Heggannahalli Main Road was witness to violence, arson and the killing of a young man on Monday.

The tale of a Bengaluru locality that erupted in anger over the Cauvery
news Protest Wednesday, September 14, 2016 - 09:09

A giant poster of “Neerdose”, the recently released Kannada film, stares down at the Heggannahalli Main Road. The happy watercolours of pink, yellow and blue that highlight the film poster is a picture of contrast in this Bengaluru neighbourhood, that was witness to violence, arson and the killing of a young man on Monday.         

Curfew has been imposed, as an uneasy calm has settled in Heggannahalli. The shell-shocked residential neighbourhood scarred from Monday evening's events. Policemen, dressed in riot gear, huddle next to the charred remains of a Karnataka-registered bus. The metal frame of the bus stands on a road, riddled with shattered glass and peppered with soot every few metres. A tear gas canister lies by the wayside, a symbol of what unfolded just hours ago. Just across the street, a rubble of blackened steel sheets, ash and embers remain where the Tiruppur Bazaar once stood. 

“Tiruppur bazaar was a shopping store selling items at a discounted rate. Since it was owned by a Tamilian, people forced them to close the shop,” recounts Dinesh*, as he stands by the gate of his house with three of his friends.  The unrest, he says, began at around 4pm on Monday. But it soon spiralled into violence with a mob setting ablaze the Tiruppur Bazaar.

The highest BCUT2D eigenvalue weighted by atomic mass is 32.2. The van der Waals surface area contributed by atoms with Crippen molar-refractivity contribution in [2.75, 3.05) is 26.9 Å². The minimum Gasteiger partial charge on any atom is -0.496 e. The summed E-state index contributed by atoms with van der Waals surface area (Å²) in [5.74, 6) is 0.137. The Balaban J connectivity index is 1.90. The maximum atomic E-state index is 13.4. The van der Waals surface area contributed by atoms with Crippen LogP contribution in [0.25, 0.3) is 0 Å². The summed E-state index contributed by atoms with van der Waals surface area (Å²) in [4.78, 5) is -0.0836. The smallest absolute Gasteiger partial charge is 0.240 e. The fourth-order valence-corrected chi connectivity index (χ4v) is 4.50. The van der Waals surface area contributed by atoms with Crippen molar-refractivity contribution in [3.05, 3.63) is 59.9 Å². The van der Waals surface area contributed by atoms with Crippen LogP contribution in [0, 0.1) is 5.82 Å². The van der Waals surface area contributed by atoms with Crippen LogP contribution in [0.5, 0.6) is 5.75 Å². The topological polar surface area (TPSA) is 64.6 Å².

Dinesh’s neighbour, Shivanna* plays with his daughters on the steps of his house. He denies reports of looting after the violence, noting there was nothing left of Tiruppur Bazaar for people to pillage. 

He explains, “The trouble began when the police arrived.” The streets were packed with angry men and the police’s arrival agitated the mob, he narrates. Manjunath*, a security guard estimates that there were 2000 people on the Heggannahalli Main Road. The men, he says, were all from the neighbourhood, and not outsiders. 

On seeing the police, some men from the mob started pelting stones. “They first lathicharged the crowd. But when the mob set the bus on fire, the police fired at the crowd,” Dinesh says. The firing, they say, came with no warning. Manjunath states that 25-year-old Umesh, who was killed in the police firing, had not even been part of the afternoon protest.  Returning home from the petrol bunk he worked at, Umesh was at the wrong place at the wrong time, he laments.  

Dasappa* points in the direction of where the firing took place, near the RES Polytechnic college.  “Water issues are secondary, atrocities against Kannadigas should stop. People who have migrated to Tamil Nadu have gone just to feed themselves,” he argues, blaming the neighbouring state for the recent attacks on Kannadigas.  

Manjunath joins in, “We need Cauvery water. We were getting water once a week, and only when it rains. That water supply too has stopped. Siddaramaiah must stop giving water. It is our water.”

As Manjunath and Dasappa recount the events that unfolded on Monday evening, more people join in to narrate their tales.  A motorcade of police cars passes through the main road, as the Commissioner NS Megharikh arrives to assess the situation on the ground. Dressed in their striking blue fatigues, the Rapid Action Force is not far behind the police motorcade. With curfew in force, the police officials order the gathering to disperse and retreat into their houses. 

The shift in the mood is palpable as it turns to one of fear and apprehension. Policemen, armed with lathis and wielding shields together with the RAF team fan out along the Heggannahalli Main Road. As the assemblage disperses, most men admit they were shocked by the destruction and violence. It's like nothing they've ever seen before in their lives. 

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